The revision will offer burning support to some "popular" external CD-R/RW drives. At the iTunes launch during January's Macworld Expo in San Francisco, Apple CEO Steve Jobs promised third-party support in "90 days".
A source close to both companies warned Macworld that Toast users installing iTunes 1.1 could expect software conflicts. Only one application can control a CD-R/RW drive. When two or more applications - Toast, iTunes or Discribe - are installed, the applications will not work due to an extensions conflict.
Fix delivery Inside reports claim a solution, built by Toast creator Markus Fest, exists. It is software-based, and was delivered to Apple in January 2001. Roxio chose to develop the fix in order to avoid the hassle and expense of providing technical support to Toast users who might install the forthcoming revision of iTunes.
Apple has now dropped the fix from the current beta of iTunes' code, and this may mean that Toast users installing it could face extensions conflicts, and be unable to burn CDs.
Apple has not yet announced that it is reworking iTunes, or Disc Burner, and it is possible that Fest's fix could be reinserted into the product prior to its release.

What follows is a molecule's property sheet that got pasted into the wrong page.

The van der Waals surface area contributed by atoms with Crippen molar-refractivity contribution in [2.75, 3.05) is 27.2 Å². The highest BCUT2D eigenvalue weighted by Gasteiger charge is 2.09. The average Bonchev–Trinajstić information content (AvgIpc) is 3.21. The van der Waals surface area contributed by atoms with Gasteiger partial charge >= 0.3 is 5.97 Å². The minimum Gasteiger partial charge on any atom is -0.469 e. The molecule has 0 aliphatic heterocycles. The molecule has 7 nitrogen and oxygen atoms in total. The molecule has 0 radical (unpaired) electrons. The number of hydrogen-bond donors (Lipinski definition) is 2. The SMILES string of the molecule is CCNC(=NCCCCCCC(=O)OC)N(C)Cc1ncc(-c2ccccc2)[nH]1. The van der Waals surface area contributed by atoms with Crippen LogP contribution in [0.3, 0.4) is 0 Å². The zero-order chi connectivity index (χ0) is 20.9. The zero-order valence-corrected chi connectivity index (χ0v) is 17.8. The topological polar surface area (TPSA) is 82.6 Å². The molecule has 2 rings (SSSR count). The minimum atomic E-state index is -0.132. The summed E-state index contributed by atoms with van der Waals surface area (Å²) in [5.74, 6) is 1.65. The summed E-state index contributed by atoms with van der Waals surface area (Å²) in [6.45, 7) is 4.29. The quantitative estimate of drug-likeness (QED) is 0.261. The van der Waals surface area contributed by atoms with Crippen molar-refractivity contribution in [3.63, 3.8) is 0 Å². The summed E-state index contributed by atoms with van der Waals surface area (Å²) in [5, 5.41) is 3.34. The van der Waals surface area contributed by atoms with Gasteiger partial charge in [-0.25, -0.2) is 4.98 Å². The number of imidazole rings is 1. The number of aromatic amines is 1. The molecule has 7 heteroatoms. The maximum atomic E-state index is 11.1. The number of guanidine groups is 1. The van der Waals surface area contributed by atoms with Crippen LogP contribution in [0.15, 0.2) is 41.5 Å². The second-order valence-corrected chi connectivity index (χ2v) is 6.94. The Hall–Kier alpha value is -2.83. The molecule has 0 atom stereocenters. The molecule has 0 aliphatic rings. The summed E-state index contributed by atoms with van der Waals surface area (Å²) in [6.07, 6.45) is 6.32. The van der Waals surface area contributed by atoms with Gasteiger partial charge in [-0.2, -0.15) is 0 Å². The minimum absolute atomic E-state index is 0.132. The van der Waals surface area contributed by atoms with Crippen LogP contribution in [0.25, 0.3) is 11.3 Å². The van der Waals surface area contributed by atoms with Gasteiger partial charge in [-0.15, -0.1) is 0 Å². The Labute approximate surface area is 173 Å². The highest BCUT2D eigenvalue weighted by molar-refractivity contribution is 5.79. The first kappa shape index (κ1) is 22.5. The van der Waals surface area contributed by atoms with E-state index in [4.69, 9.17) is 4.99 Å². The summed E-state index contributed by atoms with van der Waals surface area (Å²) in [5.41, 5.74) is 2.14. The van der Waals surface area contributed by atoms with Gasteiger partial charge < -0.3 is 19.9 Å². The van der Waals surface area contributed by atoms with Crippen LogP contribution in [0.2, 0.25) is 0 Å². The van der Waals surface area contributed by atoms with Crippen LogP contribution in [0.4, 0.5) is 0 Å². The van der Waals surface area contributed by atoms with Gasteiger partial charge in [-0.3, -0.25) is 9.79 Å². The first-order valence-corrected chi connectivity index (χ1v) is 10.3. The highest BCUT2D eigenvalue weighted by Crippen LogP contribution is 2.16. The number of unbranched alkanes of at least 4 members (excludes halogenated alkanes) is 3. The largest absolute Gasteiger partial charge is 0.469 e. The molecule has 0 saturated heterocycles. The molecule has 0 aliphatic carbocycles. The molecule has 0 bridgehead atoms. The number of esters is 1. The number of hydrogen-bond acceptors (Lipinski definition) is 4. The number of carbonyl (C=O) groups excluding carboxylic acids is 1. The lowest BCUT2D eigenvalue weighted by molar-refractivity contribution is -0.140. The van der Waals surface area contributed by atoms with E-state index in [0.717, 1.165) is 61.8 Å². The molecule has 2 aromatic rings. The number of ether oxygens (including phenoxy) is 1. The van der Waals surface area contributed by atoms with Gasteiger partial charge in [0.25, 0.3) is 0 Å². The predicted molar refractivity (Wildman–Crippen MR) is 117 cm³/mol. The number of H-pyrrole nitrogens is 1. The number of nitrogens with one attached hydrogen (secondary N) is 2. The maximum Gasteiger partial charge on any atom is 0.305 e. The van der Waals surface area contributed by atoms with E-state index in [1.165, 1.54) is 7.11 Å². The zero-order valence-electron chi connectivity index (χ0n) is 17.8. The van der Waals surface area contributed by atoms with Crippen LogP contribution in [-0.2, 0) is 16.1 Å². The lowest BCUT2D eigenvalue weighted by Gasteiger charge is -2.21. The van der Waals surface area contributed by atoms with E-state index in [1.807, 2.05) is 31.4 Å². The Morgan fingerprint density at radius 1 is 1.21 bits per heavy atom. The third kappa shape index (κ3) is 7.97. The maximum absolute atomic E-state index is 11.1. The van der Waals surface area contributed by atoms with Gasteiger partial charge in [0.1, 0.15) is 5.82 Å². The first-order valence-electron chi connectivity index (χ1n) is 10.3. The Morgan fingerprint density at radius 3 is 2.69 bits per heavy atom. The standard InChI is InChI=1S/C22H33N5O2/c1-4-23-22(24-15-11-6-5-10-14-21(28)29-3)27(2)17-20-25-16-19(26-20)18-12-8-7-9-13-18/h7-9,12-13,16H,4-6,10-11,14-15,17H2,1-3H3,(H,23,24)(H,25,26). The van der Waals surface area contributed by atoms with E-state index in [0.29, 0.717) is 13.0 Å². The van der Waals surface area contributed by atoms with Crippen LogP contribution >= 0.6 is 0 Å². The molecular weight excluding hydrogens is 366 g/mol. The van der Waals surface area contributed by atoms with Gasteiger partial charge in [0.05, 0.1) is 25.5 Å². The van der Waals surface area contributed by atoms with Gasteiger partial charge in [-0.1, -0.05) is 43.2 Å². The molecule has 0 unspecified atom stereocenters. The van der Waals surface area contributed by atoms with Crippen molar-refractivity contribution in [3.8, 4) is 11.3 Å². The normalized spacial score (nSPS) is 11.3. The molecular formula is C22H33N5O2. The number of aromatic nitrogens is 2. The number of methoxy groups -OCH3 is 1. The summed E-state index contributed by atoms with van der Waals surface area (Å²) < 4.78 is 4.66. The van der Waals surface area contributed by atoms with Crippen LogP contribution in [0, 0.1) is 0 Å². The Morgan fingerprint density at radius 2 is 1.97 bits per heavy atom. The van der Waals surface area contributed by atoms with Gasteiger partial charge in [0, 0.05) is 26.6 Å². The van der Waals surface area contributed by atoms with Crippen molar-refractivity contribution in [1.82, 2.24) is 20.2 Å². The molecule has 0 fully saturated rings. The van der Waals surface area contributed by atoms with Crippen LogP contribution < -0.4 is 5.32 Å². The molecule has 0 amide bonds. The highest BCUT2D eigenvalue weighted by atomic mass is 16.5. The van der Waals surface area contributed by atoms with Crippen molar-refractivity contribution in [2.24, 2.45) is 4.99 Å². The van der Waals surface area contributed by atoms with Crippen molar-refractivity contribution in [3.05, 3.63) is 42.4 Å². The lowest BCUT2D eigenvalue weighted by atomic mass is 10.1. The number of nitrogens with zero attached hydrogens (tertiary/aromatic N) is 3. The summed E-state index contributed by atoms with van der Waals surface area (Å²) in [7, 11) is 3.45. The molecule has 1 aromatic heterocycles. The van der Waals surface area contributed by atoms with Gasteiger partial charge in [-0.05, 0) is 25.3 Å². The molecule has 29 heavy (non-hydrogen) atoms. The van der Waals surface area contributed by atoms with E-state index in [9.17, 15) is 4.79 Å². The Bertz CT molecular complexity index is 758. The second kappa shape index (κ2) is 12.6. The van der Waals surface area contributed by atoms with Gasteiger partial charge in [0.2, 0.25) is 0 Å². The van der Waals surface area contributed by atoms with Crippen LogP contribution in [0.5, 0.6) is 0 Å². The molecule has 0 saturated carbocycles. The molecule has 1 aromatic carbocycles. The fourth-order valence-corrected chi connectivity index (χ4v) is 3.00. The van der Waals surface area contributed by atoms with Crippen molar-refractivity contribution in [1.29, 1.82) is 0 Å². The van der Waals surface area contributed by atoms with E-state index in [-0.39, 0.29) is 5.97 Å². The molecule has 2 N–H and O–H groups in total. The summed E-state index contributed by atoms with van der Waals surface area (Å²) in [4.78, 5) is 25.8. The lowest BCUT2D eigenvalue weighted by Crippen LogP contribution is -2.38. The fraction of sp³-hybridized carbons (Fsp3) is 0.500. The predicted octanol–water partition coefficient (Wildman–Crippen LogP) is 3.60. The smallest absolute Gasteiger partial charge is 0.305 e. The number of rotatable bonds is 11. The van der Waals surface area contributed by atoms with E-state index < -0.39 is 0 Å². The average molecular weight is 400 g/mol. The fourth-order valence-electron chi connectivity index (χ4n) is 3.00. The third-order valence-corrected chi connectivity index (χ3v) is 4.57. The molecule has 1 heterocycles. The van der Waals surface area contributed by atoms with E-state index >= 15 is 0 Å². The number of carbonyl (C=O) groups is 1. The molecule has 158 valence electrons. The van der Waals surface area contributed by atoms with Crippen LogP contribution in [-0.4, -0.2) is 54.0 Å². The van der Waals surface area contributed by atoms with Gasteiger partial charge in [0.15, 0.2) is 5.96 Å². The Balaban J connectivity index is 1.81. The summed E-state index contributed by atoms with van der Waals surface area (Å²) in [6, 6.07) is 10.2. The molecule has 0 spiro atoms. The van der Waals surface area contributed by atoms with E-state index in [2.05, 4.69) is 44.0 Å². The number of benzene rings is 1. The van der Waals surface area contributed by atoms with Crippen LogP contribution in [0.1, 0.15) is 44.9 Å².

Toast patch If there is a problem when Apple releases the application, Roxio will release a free patch that will repair the problem. However, the company warns Toast users to expect a delay between iTunes 1.1 and the appearance of the patch.
It remains possible that Apple will defy speculation either by releasing iTunes with the fix installed, or by releasing it at a later date.
As Macworld Expo Tokyo approaches, speculation is mounting that Apple will announce a new iMac. Rumours claim the iMac is likely to boast a built-in CD-RW, and to ship with the updated version of iTunes.